Tufts tightens bariatric requirements
NEWS IN BRIEF — Posted March 5, 2007
As of March 6, it will be much more difficult for members of Tufts Health Plan in Massachusetts to get bariatric surgery or stomach banding procedures. The plan said it would require prospective weight-loss surgery patients to go through a Tufts-sponsored yearlong diet and counseling program before it would consider paying for a procedure.
After completing the program, patients with a body mass index of less than 40 would not be eligible for a procedure. Those with a BMI between 40 and 50 would be eligible for stomach banding. Exceptions would be made if patients with a BMI between 40 and 50 had medical conditions such as hypertension or diabetes. A BMI of 40 is considered severely obese.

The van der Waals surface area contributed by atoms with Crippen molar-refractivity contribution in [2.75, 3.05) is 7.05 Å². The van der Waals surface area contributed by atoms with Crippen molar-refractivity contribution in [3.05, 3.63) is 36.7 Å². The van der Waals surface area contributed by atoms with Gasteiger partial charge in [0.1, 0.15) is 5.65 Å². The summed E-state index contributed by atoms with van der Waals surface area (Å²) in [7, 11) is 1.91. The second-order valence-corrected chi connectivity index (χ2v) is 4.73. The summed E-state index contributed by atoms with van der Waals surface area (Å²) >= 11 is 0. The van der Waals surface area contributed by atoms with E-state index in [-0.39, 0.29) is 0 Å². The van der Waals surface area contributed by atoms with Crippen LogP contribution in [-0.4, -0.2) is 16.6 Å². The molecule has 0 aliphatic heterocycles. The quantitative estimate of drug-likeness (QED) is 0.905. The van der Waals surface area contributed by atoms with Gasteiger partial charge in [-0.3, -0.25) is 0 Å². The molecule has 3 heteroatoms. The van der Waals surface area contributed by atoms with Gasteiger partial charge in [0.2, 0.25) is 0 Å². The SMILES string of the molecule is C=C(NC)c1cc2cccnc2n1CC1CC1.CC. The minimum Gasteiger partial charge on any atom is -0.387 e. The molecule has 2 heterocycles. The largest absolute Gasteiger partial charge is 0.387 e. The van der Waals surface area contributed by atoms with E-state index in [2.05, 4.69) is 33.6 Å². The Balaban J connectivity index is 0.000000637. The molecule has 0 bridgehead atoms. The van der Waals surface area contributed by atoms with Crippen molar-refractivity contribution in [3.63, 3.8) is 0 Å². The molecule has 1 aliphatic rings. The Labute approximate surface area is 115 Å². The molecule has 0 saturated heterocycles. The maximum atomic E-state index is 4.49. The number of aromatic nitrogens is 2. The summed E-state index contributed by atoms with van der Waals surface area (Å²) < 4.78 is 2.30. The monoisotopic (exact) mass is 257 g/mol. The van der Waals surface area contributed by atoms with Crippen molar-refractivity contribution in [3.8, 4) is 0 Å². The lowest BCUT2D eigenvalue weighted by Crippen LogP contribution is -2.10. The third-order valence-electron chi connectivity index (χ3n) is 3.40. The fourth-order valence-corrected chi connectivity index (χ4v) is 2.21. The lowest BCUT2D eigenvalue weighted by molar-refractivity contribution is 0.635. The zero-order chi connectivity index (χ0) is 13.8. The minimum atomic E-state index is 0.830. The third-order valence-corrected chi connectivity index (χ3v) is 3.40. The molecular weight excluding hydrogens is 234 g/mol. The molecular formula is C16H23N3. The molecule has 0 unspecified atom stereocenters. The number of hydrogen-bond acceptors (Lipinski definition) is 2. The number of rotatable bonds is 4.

Doctors have protested Tufts' move, saying it ignores medical evidence that bariatric surgery can help patients, particularly those with comorbidities, who have exhausted other ways of trying to lose weight. They also said Tufts' move could worsen conditions for some obese patients by delaying surgery.
Other insurers nationwide have cut or restricted use of bariatric procedures, although Tufts' plan is more restrictive than other major Massachusetts insurers. The American Society for Bariatric Surgery says 177,600 weight-related surgeries were performed in the U.S. last year, up from 36,700 in 2000.
Note: This item originally appeared at http://www.ama-assn.org/amednews/2007/03/05/bibf0305.htm.